for breach of the duty to perform in a good and workmanlike manner and breach of contract. In October 2013, a two-day bench trial was held before a justice of the Superior Court. Before trial, the parties filed an agreed statement of facts, which included the parties' agreement that plaintiff's total unpaid invoices equaled $41,549.45. During the trial, plaintiff presented testimony from two fact witnesses, Kenneth Bouvier (plaintiff's founder and president) and Dennis Scott Heinz (Heinz Construction's principal), and one expert witness, Robert L. Brungraber, Ph.D., a civil engineer in the field of heavy timber structures. Brian McMahon testified on behalf of defendants.
Kenneth Bouvier testified that plaintiff became involved in the construction of the roof tower and deck on the house--work beyond the scope of the executed work orders--through conversations with Heinz. Bouvier also testified that a change order was not created for the roof tower work because, " based on a good relationship with [Heinz], and the fact that these were areas that we were going to support him on, we just went forward, basically, on a time-and-material basis." In October 2010, plaintiff delivered an invoice to Heinz Construction that detailed the work plaintiff performed to advance the construction of the roof tower and deck.
Bouvier further testified that, after receiving two payments for plaintiff's work from Heinz Construction, he was told by Heinz that he " would be getting paid directly from [defendants]." Bouvier recalled receiving only one payment directly from defendants. Bouvier testified that he had received compliments from McMahon on plaintiff's work, and that he did not recall receiving any criticism about plaintiff's work prior to the billing dispute. Bouvier also testified that plaintiff had future work with Heinz Construction scheduled and that some projects were in the proposal stage.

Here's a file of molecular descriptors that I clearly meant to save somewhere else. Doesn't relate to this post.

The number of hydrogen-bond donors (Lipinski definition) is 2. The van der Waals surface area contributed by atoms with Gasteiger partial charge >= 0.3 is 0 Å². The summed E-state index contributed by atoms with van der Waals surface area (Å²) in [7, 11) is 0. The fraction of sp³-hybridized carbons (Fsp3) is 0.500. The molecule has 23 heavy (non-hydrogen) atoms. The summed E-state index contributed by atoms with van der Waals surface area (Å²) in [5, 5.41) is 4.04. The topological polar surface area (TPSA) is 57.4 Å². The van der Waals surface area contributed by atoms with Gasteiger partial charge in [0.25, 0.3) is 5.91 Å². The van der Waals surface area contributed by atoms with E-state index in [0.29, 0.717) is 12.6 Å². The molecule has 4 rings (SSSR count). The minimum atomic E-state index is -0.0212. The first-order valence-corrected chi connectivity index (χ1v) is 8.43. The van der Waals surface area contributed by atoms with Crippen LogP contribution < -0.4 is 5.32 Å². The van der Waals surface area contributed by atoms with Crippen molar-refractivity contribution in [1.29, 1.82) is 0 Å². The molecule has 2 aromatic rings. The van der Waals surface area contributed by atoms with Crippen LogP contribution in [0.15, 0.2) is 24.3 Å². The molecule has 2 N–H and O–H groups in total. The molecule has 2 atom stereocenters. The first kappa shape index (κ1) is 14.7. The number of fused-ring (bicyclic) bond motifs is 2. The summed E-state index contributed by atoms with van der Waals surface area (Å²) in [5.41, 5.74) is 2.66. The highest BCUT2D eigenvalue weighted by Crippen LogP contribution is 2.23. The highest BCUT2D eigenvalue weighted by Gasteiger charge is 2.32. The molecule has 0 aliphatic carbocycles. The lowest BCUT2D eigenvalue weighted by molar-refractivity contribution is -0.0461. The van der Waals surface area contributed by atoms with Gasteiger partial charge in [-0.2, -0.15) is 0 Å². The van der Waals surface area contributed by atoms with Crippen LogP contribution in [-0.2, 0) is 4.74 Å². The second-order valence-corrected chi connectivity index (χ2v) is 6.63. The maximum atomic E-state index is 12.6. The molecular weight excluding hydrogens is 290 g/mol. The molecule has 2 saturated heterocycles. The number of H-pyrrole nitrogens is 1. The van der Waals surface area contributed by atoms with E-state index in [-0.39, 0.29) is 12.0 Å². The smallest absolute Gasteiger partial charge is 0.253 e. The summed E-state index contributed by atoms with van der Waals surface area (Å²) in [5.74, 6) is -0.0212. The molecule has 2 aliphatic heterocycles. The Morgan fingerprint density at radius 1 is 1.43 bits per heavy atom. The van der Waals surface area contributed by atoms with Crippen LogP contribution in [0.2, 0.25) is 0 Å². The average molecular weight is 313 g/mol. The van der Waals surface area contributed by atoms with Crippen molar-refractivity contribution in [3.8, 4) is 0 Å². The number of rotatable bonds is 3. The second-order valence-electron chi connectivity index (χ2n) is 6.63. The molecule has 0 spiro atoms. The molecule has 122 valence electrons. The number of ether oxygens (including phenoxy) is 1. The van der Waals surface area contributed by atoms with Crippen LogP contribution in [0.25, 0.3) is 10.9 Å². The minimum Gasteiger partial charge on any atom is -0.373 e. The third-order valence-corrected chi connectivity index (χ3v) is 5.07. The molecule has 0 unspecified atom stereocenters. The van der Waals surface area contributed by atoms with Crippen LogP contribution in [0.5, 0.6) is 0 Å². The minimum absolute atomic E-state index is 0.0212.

Dennis Scott Heinz, Heinz Construction's principal, testified that he had sought defendants' review of the work orders and change orders throughout the construction project by forwarding the documents which he had received from Bouvier by email to McMahon and then securing McMahon's approval by email. In the agreed statement of facts, the parties stated that plaintiff had received only two payments from Heinz Construction for the work it had performed on defendants' property: $20,000 paid on July 29, 2010, and $24,012.50 paid on August 28, 2010. Heinz testified that he was not aware of any other payments from Heinz Construction to plaintiff for the work which plaintiff performed on defendants' house and barn. Heinz also testified that he had asked McMahon to pay plaintiff directly one time because " the scope of work changed, and they added the barn, and I was financing a lot of it myself, so I couldn't afford to pay everything out of my pocket." Heinz recalled that defendants had timely paid many invoices that he had submitted to them on behalf of Heinz Construction. Heinz also testified that Heinz Construction did not make any profit from the work plaintiff performed on defendants' property because he had not added any markups to plaintiff's work before billing defendants, so that it made no difference to Heinz Construction whether defendants paid plaintiff directly or whether defendants paid Heinz Construction, which then paid plaintiff.
Robert L. Brungraber, plaintiff's expert witness, testified that he operated a company that provided structural engineering consultations, design, and analysis on traditional heavy timber structures. In preparation for his testimony in this case, Brungraber testified that he had reviewed various engineering drawings created by plaintiff as well as various work orders, change orders, purchase orders, and invoices. Brungraber repeatedly opined that the amounts plaintiff charged for each component it had designed and constructed were " very reasonable" ; and, while sometimes at the low end of the reasonable price range for each component, they ...